Can you guess the other two? Estrogen and cortisol!

 

Over the next week, I want to talk a little about the thyroid, because thyroid heath is an important part of good hormone health for women.

 

Our thyroid affects our metabolism and our energy levels – think of the thyroid a little bit like Goldilocks.

 

If you produce too little thyroid hormone, you can feel sluggish, gain weight easily and get constipated. This can lead to hypothyroidism.

 

Too much can send you in the other direction with weight loss, shakiness and shortness of breath, amongst other symptoms and can lead you to hyperthyroidism.

 

How much do you know about your thyroid?

 

Do you have any questions? Get in touch for a free 30 minute hormone health review!

 

Image via Allef Vinicius on Unsplash

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Have you tried mindful drinking?

testing drinking

How much have you been drinking this holiday season? So many events revolve around having a festive tipple or two, which feels fun at the time, but may not be helping you get to your health goals and may be stopping any desired weight loss.

 

Alcohol also has an effect on our sleep – it sedates us, but doesn’t help us get restorative, restful sleep. You know, the kind where you wake up feeling ready to get out of bed and jump into the day!

 

Try mindfully drinking instead: being aware of what you’re drinking and why you’re drinking it.

 

If you automatically pour a glass of wine when you get home from a stressful day at work, think about why you think the wine will help you relax. Could you do something else instead? A bit of yoga, a couple of boxing jabs to a pillow, a hot bath?

 

When you’re out, Instead of allowing people to buy you endless rounds of drinks at the pub or bar, be aware of how much you’re drinking and how you’re feeling. If you don’t want another drink, just say so, instead of being polite. Or ask for some water instead.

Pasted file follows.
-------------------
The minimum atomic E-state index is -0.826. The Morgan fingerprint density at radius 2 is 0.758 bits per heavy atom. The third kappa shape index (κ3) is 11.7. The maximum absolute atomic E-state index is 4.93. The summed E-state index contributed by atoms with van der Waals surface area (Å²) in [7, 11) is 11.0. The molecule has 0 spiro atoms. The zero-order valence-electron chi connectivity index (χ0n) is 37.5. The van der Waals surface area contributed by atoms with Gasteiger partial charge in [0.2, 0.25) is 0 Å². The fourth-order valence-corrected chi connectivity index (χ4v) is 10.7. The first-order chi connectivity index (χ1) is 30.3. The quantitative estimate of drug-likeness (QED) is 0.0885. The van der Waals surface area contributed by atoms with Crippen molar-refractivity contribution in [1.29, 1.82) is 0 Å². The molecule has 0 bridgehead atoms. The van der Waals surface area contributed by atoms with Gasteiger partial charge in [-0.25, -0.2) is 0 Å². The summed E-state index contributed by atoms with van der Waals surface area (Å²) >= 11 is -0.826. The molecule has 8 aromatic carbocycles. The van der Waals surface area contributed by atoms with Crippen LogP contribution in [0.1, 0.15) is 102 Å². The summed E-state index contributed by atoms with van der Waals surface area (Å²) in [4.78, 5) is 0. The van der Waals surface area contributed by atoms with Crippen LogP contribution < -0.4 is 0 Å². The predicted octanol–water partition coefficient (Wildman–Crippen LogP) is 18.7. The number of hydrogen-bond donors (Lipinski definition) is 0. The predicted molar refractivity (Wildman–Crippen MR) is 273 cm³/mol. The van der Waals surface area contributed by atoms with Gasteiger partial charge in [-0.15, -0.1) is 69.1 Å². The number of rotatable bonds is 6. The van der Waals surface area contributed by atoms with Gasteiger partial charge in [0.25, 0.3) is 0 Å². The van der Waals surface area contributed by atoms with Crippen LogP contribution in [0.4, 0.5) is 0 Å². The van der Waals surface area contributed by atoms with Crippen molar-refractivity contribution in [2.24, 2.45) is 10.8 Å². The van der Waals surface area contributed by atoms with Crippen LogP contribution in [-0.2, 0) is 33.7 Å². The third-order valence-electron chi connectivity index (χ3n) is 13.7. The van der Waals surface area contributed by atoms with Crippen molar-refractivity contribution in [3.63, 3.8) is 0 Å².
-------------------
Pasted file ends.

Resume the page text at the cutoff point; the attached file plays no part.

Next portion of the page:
Mindful drinking means learning to drink what YOU want to drink and the amount that YOU want to drink rather than what you consider to be socially acceptable.

 

Have you tried mindful drinking? Let me know!

 

P.S. Are you using alcohol to help you get to sleep or finding that alcohol is stopping you from getting a good night’s sleep? Join my 5 Days to Better Sleep challenge, where I’ll be sharing ways for you to get a better quality night’s sleep. Join in: www.eatlovemove.com/bettersleep

 

6 ways to enjoy the holiday season

brussels sprouts selfridges windows

I’ve been talking about shifting mindset away from thinking about ‘surviving’ the holiday season towards enjoying the holiday season. Here are 6 ways to mindfully enjoy the holiday season without throwing all your health and fitness goals out the window.

 

1. Remember your long-term goals.

It’s unrealistic to try and avoid all unhealthy foods over the holiday season. Keeping your long term goals in mind can help you avoid falling into a spiral of guilt and worry if you happen to get too drunk one night or overdo it on the mince pies at the holiday mixer. Keep the big picture in mind and don’t worry about a few days of excess!

 

2. Plan ahead.

If you don’t have a plan for meals during the week, for parties, going out, visiting friends, having family over and so on, you are setting yourself up to go off piste. If you have a busy week ahead of you, plan out what you’re going to be eating for all meals so that you don’t go to parties on a empty stomach and so you always have a few meal options prepped in your fridge. If you’re going out in the evening, have something to eat beforehand so you’re not drinking on an empty stomach or filling up on canapés.